Image: Edwin Forbes sketch of Manassas earthwork fort, 1862, Courtesy of the Library of Congress
The Civil War
In June of 1861, the Hooe family that owned Mayfield farm was forced to abandon their property, as Confederate soldiers under the command of General P.G.T. Beauregard constructed a ring of 12 defensive fortifications around the junction of the Orange and Alexandria Railroad and the Military Railroad to Centreville. Confederate leaders recognized the importance of holding Manassas Junction against an assault by Union forces. Possession of the junction meant control of the only continuous rail link between Washington, D. C. and the Confederate capital, Richmond, as well as the connection to the agricultural bounty of the Shenandoah Valley. General Beauregard issued a proclamation to the people of Loudoun, Fairfax, and Prince William counties calling on them to contribute to the military preparations. Some of the resources were human. The enslaved from area farms were sent to work alongside Confederate soldiers to construct Mayfield and other earthwork forts around the Junction.
The construction was performed under the direction of Col. G. H. Terrett, a Confederate engineer, using conscript enslaved labor and local troops. The forts were constructed of earth reinforced with log revetments, and were armed with naval guns captured from the Norfolk Navy Yard. How did Mayfield, a landlocked Confederate earthwork fort, come to be defended by Union naval guns? When Gen. Beauregard learned that Confederate forces had taken the U.S. Navy’s Gosport Shipyard in Portsmouth, Virginia, he immediately requisitioned the captured naval guns. The heavy soda bottle-shaped Dahlgren naval cannons were transported to Manassas, first by boat and then by oxen, along with sailors from the newly created C.S. Navy. The naval guns were supplemented by other horse-drawn field pieces capable of firing canister (cases of small iron balls) or solid shot in weights of 10 or 20 pounds.
What did Mayfield look like? The fort, also known as a redoubt, was constructed with a circle of raised earth 200 feet in diameter, and contained timbers, brush and planks to support artillery. Could Mayfield stand on its own? Although it was capable of self-defense, it was designed to work in concert with the junction’s 12 forts and expose any attackers to fire from nearby forts.
The Fort's Occupation
Confederate troops occupied the fort between June 1861 and March 1862. When the rebels withdrew to aid in the defense of Richmond, Union troops sporadically occupied the fort from March 1862 to November 1864. During this occupation the fort site was characterized by large expanses of bare earth and grass. Soldier huts or tents appeared to be located in or nearby the fort. Archaeological investigation indicated the fort featured embrasured parapet walls, a southern entrance, and three interior structures.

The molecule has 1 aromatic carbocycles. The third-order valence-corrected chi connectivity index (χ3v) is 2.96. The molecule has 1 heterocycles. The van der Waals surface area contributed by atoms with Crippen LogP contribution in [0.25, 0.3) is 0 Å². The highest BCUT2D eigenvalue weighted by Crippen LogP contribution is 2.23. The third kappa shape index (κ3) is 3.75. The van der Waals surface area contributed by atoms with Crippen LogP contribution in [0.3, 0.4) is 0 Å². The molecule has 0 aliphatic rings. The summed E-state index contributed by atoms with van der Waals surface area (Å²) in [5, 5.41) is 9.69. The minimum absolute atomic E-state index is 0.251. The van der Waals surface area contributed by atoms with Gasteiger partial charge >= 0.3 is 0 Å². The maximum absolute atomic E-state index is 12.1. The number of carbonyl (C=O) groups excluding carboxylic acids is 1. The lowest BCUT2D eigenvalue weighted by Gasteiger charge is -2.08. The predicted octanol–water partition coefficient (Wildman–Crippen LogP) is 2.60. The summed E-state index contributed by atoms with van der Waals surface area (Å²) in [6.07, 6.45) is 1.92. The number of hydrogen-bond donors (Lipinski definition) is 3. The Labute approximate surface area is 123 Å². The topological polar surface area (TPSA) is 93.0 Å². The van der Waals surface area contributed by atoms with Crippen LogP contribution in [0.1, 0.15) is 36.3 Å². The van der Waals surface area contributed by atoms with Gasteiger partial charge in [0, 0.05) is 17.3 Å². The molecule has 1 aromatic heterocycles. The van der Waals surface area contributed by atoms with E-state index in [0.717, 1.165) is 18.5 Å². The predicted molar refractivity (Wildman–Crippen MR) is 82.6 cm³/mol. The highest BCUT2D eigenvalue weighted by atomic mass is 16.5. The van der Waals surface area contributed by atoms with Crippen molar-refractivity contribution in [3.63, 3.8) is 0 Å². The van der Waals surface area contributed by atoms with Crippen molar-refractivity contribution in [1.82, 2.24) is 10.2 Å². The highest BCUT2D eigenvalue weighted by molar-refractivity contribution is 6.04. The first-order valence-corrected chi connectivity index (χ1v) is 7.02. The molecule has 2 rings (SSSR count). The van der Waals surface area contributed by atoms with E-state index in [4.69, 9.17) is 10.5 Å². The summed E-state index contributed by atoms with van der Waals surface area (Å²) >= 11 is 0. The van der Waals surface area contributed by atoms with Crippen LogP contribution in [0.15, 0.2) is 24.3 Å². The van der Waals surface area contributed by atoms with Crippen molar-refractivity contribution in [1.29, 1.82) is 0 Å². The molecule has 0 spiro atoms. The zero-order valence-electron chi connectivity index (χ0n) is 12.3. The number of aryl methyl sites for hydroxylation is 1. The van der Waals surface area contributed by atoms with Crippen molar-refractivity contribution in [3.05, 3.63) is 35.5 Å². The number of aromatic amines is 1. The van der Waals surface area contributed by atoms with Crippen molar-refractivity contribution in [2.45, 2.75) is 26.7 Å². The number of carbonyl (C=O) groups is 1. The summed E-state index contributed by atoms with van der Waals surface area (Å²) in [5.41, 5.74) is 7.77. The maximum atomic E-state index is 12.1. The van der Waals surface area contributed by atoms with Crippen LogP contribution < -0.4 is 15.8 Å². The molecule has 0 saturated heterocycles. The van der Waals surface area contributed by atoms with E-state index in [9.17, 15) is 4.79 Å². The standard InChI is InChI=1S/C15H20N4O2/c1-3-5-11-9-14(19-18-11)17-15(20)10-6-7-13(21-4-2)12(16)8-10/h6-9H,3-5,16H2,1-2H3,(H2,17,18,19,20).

When Union forces entered the abandoned earthworks around Manassas in March of 1862, they discovered “Quaker guns”—logs shaped and painted to look like the real thing from a distance. These fake log cannons were named for the pacifist beliefs of the Quakers. The discovery of these Quaker guns caused a sensation in the north. Many faulted Union commanders for not attacking Manassas Junction defenses, and in Philadelphia an enterprising group mounted an exhibition of a Quaker gun to mock the supposed strength of Manassas forts, calling it “Monster Manassas.”
(left) The 1862 Philadelphia exposition of a Manassas Quaker
gun. Courtesy of the Library of Congress
Why is Mayfield's Location Important?
The 11 acre site is situated between the Buckhall and Russia Branch tributaries of the Occoquan River. Because it sits on high ground, is close to water, and is close to the railroad, it was an important strategic location for the armies. Native Americans occupied the site as far back as 3,700 - 2,500 BC. Prehistoric artifacts uncovered on the site reflect a hunter / gatherer culture with extensive migration and trading connections. European settlement began in 1740 when the land was patented to Peter Hamrick (or Hambrick) and became known as Mayfield. In 1779 it was sold to Robert Hawson Hooe. The Hooes were an established Virginia family of considerable wealth and a long history of settlement in the lower Potomac region. The Hooe family shaped Mayfield into a bustling operation featuring a sizeable number of support buildings.
The Site Today
Today the site features eight interpretive markers that tell the story of Mayfield, and the Battles of Bull Run Bridge and Bristoe Station; stone markers for the foundation of the Hooe farm and the Hooe cemetery; earthen remainders of the Civil War earthwork fortification; a replica Quaker cannon; and benches for visitors. For more information about Mayfield Fort contact the Manassas Museum at 703-368-1873.
Mayfield Earthwork Fort is located at 8401 Quarry Road, Manassas, VA 20110, and is open free from sunrise to sunset daily. Park in a small lot at the entrance, walk to the top of the Fort on an accessible path to read interpretive signage about Civil War History in the region, and visit the site of the former Mayfield farm and Hooe family cemetery.